The description of the format generation is in two parts. First described is the operation regarding an incoming data word 01111111 which is not word 127. The second description regards the operation involved for the data word 10101010 which is applied to digital data transmitter 101 as word 127. This distinction is drawn since the coding format of the present invention is varied during word 127 to convey frame synchronization. FIG. 11 represents the output gating in accordance with the first example as described above. The data word digits are serially gated to flip-flop 901 as shown in FIG. 11 (F/F 901,Q1). The signals RECLK1 (FIG. 11) are applied to the gating terminal GO of flip-flop 901 and signals RECLKO (not shown) are applied to the gating terminal G1 of that flip-flop. In response to these data and control inputs, the output SERDA of flip-flop 901 is as shown in FIG. 11. It should be noted that due to the logical "0" RECLK1 from time t15-2, a true representation of bit D7 is transmitted during both digit portions for all data words. Two true digit portions D7 are transmitted to obtain channel synchronism between digital data transmitter 101 and digital data receiver 102.
The following is a description of the operation regarding word 127 in which bits D0 through D7 are 10101010 respectively, which is represented in FIG. 12. As previously stated, decoder 2808 of voiceband interface frame 121 generates a logical "0" signal W127 while register 2807 contains the address 127. This logical "0" signal, W127, is inverted and applied to NAND gate 602 of the format timing generator 507. In response to the timing inputs CT and BN from twisted ring counter and timing translator 509 the output of NAND gate 602 at time t9-10 during word 127 becomes a logical "0". This logical "0" when ANDed by node 603 with the signal FRMT deletes the logical "1" input to flip-flop 601 from time t9-10. Accordingly, the output RECLK1 (FIG. 12) is a logical "0" from t10-11 when it would otherwise be a logical "1" (see FIG. 11). The logical "0" on RECLK1 from time t10-11 is applied to the gating inputs of gated delay flip-flop 901 and gates the coupled D4D4 on its output SERDA (FIG. 12) rather than D4 and its complement D4. The transmission of two true D4 bits during word 127 is used to convey frame synchronizing information to the digital data receiver 102.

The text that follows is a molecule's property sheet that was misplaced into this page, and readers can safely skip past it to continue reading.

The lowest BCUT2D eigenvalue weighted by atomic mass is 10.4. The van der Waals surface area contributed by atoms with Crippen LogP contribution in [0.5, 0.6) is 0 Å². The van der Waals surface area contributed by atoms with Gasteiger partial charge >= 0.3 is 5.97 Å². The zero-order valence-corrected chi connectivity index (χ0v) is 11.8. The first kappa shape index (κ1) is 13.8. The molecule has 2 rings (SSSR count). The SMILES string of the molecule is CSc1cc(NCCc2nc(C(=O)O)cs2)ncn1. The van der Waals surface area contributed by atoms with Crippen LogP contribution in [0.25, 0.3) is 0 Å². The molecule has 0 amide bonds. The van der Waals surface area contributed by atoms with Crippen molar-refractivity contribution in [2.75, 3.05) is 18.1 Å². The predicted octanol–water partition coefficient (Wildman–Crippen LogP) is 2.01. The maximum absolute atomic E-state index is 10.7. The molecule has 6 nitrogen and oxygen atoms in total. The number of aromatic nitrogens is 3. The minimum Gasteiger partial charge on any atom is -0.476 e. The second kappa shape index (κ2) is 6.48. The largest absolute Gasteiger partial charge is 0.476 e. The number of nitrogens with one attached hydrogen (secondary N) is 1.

The digital data transmitter 101 also includes a parity sampler and counter 505 which is responsive to the incoming parity over address and data and the incoming signal PA which represents parity over the address to determine if the parity of the received data is correct. In the case this parity is incorrect, a signal TSWOUTA or TSWOUTB is generated.
It is necessary while initializing the system to obtain synchronism between the voiceband interface frame 121 and digital data transmitter 101. Synchronism is obtained by the skip pulse circuit 508 as controlled by word frame detector 510 and control signal CLKFR from VIF counter circuit 2803. Synchronism exists when the time t12, as defined by twisted ring counter and timing translator 509, occurs during the time period t11-13 as defined by the twisted ring counter 2803 of the voiceband interface frame 121. To this end decoder 2806 (FIG. 28) of the voiceband interface frame 121 generates the signal CLKFR (FIG. 10) which is a logical "0" at time t11-13 as defined by twisted ring counter 2803. Signal CLKFR is inverted and applied to the D input of a gated delay flip-flop 604. The T input of gated delay flip-flop 604 is the output EN of twisted ring counter and timing translator 509 and the rising edge of signal EN occurs at time t12 as defined by twisted ring counter and timing translator 509. So long as the signal EN goes positive while the input CLKFR is a logical "0" (the D input to gated delay flip-flop 604 is a logical "1") synchronism exists. However, if the positive transition of a signal EN occurs while signal CLKFR is a logical "1" (the D input to gated delay flip-flop 604 is a logical "0"), the lack of synchronism is indicated by a logical "1" at the QO output of gated delay flip-flop 604. This logical "1" which is referred to as signal WFSAMP is used to control skip pulse circuit 508 during time interval t0-1 (as defined by signal AT and BN) to skip one of the pulses on the incoming bit stream CLK16.